The Senate Finance Committee rejected an amendment Tuesday that would have created a government-run health insurance plan, but debate over a proposed public plan is not expected to end at the committee.While I'm decidedly pro-reform and pretty neutral on the public option as a whole (just do something, anything, please!) I find it quite amuzing that lobbyists for companies like Cigna, United Health, and Humana wield so much influence in this process, with lawmakers on both sides of the aisle in their back pockets. Then again, I can understand such dogged opposition to such reform, given the fact that each of those companies continues to gross staggering profits, and can afford to pay their CEOs a pot of gold coins in bonuses each year. On an unrelated note: 2,000 folks stood in line all day to get some free medical attention at a healthcare fair in Houston over the weekend.
By a 15-8 vote, the Finance panel rejected an amendment sponsored by Sen. Jay Rockefeller, D-W.Va., that would create a public health insurance option. Under Rockefeller's amendment, a government-run plan would inherit Medicare's network of doctors and hospitals and pay them based on Medicare payment rates for its first two years.
All Republicans on the panel voted against Rockefeller's amendment, in addition to Senate Finance Chairman Max Baucus, D-Mont., and Sens. Bill Nelson, D-Fla., Kent Conrad, D-N.D., Blanche Lincoln, D-Ark., and Thomas Carper, D-Del.
Democrats supporting the Rockefeller amendment pointed to several states in which only a handful of insurers - sometimes as few as two - provide insurance coverage for the majority of those covered. The public option, they said, would guarantee a low-priced plan for consumers.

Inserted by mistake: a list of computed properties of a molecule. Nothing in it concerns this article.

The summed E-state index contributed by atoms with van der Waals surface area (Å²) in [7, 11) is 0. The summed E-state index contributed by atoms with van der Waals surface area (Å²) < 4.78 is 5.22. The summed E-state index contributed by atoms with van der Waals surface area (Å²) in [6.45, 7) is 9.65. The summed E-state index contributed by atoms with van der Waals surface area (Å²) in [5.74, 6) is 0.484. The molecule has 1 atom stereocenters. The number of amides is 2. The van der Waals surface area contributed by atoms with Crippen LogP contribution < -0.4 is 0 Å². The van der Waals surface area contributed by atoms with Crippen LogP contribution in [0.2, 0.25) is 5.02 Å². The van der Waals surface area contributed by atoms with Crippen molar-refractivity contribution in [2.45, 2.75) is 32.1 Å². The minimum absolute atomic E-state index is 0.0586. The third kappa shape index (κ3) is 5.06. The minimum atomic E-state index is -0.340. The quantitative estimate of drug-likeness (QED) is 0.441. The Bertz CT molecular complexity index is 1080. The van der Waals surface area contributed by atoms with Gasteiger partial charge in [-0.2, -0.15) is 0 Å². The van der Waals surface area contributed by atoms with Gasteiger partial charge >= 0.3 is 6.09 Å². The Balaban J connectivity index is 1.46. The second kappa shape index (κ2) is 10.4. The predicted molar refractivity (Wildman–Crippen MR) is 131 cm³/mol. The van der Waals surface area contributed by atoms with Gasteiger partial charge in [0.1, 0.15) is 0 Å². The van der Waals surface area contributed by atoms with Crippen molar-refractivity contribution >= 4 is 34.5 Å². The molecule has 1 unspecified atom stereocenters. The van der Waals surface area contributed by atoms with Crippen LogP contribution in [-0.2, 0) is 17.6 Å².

Republicans lambasted the amendment as an attempt to expand the federal government's reach and eliminate private insurers. A public plan would "crowd out" private insurers with artificially low prices, eventually forcing private insurers to absorb unpaid costs within the U.S. health system and charge their policyholders higher premiums.
Insurers are strongly opposed to a public health insurance plan in any form. Robert Zirkelbach, a spokesman for the America's Health Insurance Plans trade group, said in a statement that a public health insurance option "would dismantle employer coverage, bankrupt hospitals, and add to the federal deficit."
Members of AHIP include leading insurers such as Aetna Inc., Humana Inc., Cigna Corp. and UnitedHealth Group Inc.
Just throwing that one out there, is all I'm sayin'.
Either way, I just hope this doesn't signal the beginning of the end for healthcare reform. I know the protagonists (you know who) would much rather do nothing and "wait until the economy improves", which essentially means never.
Question: Do you think the prospect of the public option is officially dead? Do you think it's essential to any substantive HC reform, or merely another piece of the puzzle?
US Senate Panel Rejects Adding Public Plan To Health Bill [WSJ]